When it comes to serving content to users of multiple devices, there isn’t one clear path. Progressive enhancement (less to more) defaults to a simple view and adds enhancements where it can. Graceful degradation (more to less), starts with the most complete experience and takes things away when it has to. And sometimes separate sites / pages or dedicated Apps for tablets and smartphones works best.
What is clear is that doing nothing at all is a bad recipe. At the very least, your site should adapt to screen size in typical responsive fashion by collapsing menus, driving sidebars to the bottom and reflowing content so no one has to scroll sideways nor get out a magnifying glass.
How does one decide which approach to take? As with many things in serving customers, start by knowing the customer. In this case, it is actually easier than it might be for, say, product management. You can review your analytics data (you are tracking site traffic with Google Analytics or another analytics tool, right?) to see how much new and returning traffic comes from which devices, how bounce rate, time on page and pages per visit vary from device type to device type and more. In that data are lessons on whether your site is working for your visitors on each device category.
If your traffic comes from mostly mobile devices, and mostly smartphones specifically, mobile responsive is still a good foundation. Progressive enhancement is a good strategy here: provide the best, simple experience on the phone size devices and add enhancements as screen size, bandwidth and processing capability move up on tablets and PCs. Unless the only reason you don’t see much large screen traffic is that you have a competitor that serves up a much better large screen experience.
The App decision is a little more complex in that you need to know if your brand and value proposition are compelling enough to get the user to install your App. Analytics alone isn’t going to answer this question for you though data points like high returning traffic can contribute. A popup survey (very short) on your site that quickly states a perceived benefit to the user from your potential App and asks if they’d be likely to use the App if it existed might be helpful.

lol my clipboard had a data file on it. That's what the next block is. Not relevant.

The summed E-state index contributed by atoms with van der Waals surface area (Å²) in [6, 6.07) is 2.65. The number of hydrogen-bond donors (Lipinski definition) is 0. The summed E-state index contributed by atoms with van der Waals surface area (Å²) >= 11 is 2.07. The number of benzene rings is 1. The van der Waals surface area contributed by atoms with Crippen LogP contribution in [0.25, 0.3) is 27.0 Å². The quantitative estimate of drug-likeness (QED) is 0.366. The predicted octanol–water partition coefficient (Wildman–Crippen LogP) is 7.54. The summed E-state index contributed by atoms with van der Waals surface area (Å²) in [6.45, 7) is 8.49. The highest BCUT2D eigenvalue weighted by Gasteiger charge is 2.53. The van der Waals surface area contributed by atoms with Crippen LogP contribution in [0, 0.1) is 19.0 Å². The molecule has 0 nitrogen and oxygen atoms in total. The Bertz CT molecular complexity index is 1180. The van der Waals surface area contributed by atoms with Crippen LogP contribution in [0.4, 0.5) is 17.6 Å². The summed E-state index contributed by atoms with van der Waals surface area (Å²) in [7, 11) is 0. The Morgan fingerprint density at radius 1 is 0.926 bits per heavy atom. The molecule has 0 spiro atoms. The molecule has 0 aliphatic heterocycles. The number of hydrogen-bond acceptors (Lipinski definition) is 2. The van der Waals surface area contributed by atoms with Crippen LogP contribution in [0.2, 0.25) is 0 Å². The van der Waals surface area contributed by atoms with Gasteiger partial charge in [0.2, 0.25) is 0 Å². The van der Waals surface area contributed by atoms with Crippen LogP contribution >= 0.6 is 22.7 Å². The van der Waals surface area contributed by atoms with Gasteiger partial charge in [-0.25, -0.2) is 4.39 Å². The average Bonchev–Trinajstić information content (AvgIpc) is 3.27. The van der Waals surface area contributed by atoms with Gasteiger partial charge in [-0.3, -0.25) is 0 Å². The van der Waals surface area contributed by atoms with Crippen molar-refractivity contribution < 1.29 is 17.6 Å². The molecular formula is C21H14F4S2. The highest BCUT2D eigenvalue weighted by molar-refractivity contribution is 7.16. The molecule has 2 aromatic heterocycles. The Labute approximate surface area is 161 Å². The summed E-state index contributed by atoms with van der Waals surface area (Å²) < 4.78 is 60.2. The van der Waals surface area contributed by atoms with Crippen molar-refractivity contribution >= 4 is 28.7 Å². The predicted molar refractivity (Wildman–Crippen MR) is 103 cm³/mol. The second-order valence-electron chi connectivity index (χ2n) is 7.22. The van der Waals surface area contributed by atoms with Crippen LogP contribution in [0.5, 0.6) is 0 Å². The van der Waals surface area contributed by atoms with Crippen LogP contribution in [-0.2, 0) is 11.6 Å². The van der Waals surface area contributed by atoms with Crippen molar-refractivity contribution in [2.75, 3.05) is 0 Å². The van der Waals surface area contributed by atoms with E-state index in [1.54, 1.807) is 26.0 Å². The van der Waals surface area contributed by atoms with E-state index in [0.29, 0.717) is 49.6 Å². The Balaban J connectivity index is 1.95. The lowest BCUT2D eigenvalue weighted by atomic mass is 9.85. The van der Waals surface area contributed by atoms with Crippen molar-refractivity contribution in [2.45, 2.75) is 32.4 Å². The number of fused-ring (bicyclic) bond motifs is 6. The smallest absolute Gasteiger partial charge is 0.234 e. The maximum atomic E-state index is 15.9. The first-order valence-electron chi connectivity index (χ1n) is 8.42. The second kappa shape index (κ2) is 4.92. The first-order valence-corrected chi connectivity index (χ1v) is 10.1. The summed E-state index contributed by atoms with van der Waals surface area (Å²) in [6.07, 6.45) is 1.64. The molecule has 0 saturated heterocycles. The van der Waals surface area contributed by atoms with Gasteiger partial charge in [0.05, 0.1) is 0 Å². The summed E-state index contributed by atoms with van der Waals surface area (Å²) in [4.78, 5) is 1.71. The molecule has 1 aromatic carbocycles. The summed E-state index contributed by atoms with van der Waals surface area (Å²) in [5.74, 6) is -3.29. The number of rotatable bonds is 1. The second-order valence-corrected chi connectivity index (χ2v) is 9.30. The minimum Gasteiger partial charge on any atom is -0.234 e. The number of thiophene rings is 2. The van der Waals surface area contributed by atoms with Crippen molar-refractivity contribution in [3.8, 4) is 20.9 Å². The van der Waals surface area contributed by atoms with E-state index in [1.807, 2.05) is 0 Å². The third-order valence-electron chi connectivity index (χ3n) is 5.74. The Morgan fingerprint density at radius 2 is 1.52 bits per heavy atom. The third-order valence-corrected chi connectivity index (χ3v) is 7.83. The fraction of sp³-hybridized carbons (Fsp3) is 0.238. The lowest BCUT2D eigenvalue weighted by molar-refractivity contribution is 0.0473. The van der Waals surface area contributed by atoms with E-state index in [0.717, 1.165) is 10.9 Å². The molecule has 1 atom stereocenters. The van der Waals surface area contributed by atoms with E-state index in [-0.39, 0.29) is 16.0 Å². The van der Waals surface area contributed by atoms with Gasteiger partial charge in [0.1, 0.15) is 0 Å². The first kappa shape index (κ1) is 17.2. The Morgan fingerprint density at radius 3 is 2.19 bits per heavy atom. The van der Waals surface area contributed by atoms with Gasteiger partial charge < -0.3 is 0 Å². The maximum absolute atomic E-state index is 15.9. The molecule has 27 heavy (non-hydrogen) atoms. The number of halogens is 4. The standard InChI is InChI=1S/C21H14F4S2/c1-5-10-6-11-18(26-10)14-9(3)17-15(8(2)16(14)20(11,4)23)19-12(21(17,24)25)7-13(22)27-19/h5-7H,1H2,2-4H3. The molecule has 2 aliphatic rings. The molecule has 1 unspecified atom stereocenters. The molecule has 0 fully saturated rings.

Mobile pages / sites (often seen as “m.yourdomain.com”) that serve a different experience for
mobile small screen device users aren’t as common now that there are better tools for making the same page responsive to screen size. There are still cases where these are the best solution however. Data rich sites that present complex tables of information are an example. Coding these pages to adapt to small screens can make the page so complex that it is harder to read and maintain than separate pages. A page that otherwise doesn’t need jquery or other frameworks might end up having to load one just to manage output based on device, making all your pages load slower. A separate page is easier to maintain and provides better performance in this case.
There’s no single right formula that applies to every site and every audience. Knowing your current audience and the audience you want to cultivate is key. Then think about your content and functionality and how visitors can best experience it. Which approach gives the best possible experience to your most important visitors? How does it perform? Is it easy to maintain? Work through the criteria and then decide what will work best for your site.